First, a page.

There needs to be a term invented that conveys the message, “You might enjoy this show a lot, if you’re a fan of this kind of thing, as long as you don’t need it to be, in any grand sense of the word, actually good.”
The term “guilty pleasure” doesn’t quite apply to a project like Starz’s The Pillars of the Earth, debuting tonight. The miniseries, based on a Ken Follett novel about power struggles and cathedral building in 12th-century England, doesn’t seem guilty about anything at all, nor does it seem to intend guilt on the audience’s part. It’s positively virtuous, in a way: a big, old-fashioned historical epic of sweep and passion and melodrama, hearkening back to the days of the old you-could-learn-something-from-it network miniseries like Shogun. But despite its epic scale and impressive cast, the miniseries seems out of place and time.
The premise, briefly: England is in a succession struggle (a period called the Anarchy) after a ship disaster killed a royal heir. The intrigue draws in the Church, which is experiencing its own power battle: the very very upright Prior Philip (Matthew Macfayden) rises in the Church and comes into conflict with the very very corrupt bishop Waleran Bigod (Ian McShane). Among the points of contention, the building of a planned massive cathedral. Around the edges of this story comes in a lot of the juicy stuff: warring nobles (one played by Donald Sutherland) with their lusts and shifting alliances, and the trials of poor but virtuous stonemason Tom Builder (Rufus Sewell) who wants to design the cathedral and whose life is complicated by his Wiccan consort Ellen (Natalia Wörner). (I would say Tom Builder is aptly named, but people were aptly named by design in the 12th-century.)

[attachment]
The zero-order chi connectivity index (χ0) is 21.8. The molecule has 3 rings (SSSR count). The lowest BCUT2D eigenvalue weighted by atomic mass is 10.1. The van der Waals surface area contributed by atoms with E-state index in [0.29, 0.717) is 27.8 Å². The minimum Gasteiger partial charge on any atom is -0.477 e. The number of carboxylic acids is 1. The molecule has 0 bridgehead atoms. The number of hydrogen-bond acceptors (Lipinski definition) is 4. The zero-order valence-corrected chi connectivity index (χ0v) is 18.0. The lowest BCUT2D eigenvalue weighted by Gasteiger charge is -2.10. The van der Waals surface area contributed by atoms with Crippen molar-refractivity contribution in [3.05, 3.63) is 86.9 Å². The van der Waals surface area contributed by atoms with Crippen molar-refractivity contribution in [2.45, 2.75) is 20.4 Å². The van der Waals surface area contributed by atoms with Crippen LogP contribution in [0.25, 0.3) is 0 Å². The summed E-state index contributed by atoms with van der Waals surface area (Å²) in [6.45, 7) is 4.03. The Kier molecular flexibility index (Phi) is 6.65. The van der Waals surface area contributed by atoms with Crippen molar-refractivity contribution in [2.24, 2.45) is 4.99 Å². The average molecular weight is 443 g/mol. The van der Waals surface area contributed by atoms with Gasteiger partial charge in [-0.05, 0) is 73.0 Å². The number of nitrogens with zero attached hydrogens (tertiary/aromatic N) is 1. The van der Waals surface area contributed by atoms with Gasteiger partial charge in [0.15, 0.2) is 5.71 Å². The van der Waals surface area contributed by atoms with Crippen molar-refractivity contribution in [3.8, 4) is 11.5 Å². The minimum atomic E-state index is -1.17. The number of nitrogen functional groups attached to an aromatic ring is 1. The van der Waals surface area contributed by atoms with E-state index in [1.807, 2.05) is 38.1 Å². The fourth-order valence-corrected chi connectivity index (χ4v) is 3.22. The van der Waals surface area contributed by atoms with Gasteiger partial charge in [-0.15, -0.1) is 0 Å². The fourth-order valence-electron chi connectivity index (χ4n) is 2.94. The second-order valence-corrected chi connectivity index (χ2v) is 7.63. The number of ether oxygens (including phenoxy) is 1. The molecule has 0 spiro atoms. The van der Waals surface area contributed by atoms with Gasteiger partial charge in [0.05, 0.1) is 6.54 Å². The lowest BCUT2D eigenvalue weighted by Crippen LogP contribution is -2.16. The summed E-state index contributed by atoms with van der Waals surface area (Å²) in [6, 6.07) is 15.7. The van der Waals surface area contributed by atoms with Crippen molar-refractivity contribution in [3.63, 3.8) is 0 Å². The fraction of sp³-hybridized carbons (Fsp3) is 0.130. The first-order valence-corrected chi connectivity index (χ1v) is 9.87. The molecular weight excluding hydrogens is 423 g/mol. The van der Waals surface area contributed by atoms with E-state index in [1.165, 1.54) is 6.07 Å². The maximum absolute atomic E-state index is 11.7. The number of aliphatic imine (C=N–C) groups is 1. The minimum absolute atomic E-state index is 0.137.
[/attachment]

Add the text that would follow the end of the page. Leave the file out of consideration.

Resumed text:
Normally I would be all over anything with Ian McShane in it, but the scale of his character is not up to the scale of the show’s production, nor to his history of playing complex villains. Waleran comes across at first as a scheming, hypocritical bad guy, but once you get to know him, he is really a scheming, hypocritical bad guy. He’s barely a shadow even of McShane’s monarch in NBC’s Kings, let alone Al Swearengen in Deadwood. And so it goes for the rest of the cast: the good guys are very good, the bad guys very bad, the wrongs terribly unjust and the crises melodramatic.
In 1980 on NBC, this show (with the sex and violence heavily cut back) would have been a landmark. But after a decade of complex, sophisticated, morally challenging cable dramas, it’s a letdown. At times it makes even The Tudors seem like a work of subtle restraint.
All that said, the production values are high enough and the history heady enough that the show should appeal to fans of big historical pics willing to overlook some simplistic drama. Pillars can be an intriguing look at a period of history that we tend to see covered more in mythic stories of Holy Grail parodies.
Medieval cathedrals are a fascinating topic and a worthy centerpiece: for their society and a largely illiterate population, they were TV, the Internet, a community center and the front porch of Heaven all rolled into one—a medium and a message whose psychological import is hard to exaggerate. (When one of them suffers a catastrophe in the opening episode, it’s not an exaggeration to say that the effect on the onlookers, with the mindset of their time, is like seeing the collapse of the Twin Towers and then some.) For a casual historical-fiction buff or an old-school miniseries fan, Pillars may well be worthwhile. I just wish its story and characters were better constructed.